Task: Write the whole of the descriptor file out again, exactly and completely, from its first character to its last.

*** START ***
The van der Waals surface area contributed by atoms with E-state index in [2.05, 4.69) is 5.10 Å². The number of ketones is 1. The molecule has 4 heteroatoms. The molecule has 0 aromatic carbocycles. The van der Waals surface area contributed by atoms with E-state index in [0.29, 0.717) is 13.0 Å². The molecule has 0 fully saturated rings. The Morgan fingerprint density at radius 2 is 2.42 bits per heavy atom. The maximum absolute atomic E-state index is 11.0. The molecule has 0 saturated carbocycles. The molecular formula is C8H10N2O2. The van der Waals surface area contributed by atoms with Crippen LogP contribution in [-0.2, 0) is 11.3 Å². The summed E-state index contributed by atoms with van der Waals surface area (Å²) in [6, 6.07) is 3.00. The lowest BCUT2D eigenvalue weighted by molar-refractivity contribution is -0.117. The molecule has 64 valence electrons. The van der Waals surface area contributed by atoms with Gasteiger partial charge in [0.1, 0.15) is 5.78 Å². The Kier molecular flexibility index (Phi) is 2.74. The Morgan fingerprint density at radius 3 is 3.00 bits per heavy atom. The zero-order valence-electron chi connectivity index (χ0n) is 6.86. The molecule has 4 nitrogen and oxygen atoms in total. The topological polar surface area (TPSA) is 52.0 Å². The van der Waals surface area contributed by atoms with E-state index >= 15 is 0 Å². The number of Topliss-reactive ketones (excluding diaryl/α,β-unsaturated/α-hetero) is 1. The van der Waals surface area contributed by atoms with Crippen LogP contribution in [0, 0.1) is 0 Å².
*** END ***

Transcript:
The van der Waals surface area contributed by atoms with E-state index in [2.05, 4.69) is 5.10 Å². The number of ketones is 1. The molecule has 4 heteroatoms. The molecule has 0 aromatic carbocycles. The van der Waals surface area contributed by atoms with E-state index in [0.29, 0.717) is 13.0 Å². The molecule has 0 fully saturated rings. The Morgan fingerprint density at radius 2 is 2.42 bits per heavy atom. The maximum absolute atomic E-state index is 11.0. The molecule has 0 saturated carbocycles. The molecular formula is C8H10N2O2. The van der Waals surface area contributed by atoms with Crippen LogP contribution in [-0.2, 0) is 11.3 Å². The summed E-state index contributed by atoms with van der Waals surface area (Å²) in [6, 6.07) is 3.00. The lowest BCUT2D eigenvalue weighted by molar-refractivity contribution is -0.117. The molecule has 64 valence electrons. The van der Waals surface area contributed by atoms with Gasteiger partial charge in [0.1, 0.15) is 5.78 Å². The Kier molecular flexibility index (Phi) is 2.74. The Morgan fingerprint density at radius 3 is 3.00 bits per heavy atom. The zero-order valence-electron chi connectivity index (χ0n) is 6.86. The molecule has 4 nitrogen and oxygen atoms in total. The topological polar surface area (TPSA) is 52.0 Å². The van der Waals surface area contributed by atoms with E-state index >= 15 is 0 Å². The number of Topliss-reactive ketones (excluding diaryl/α,β-unsaturated/α-hetero) is 1. The van der Waals surface area contributed by atoms with Crippen LogP contribution in [0, 0.1) is 0 Å².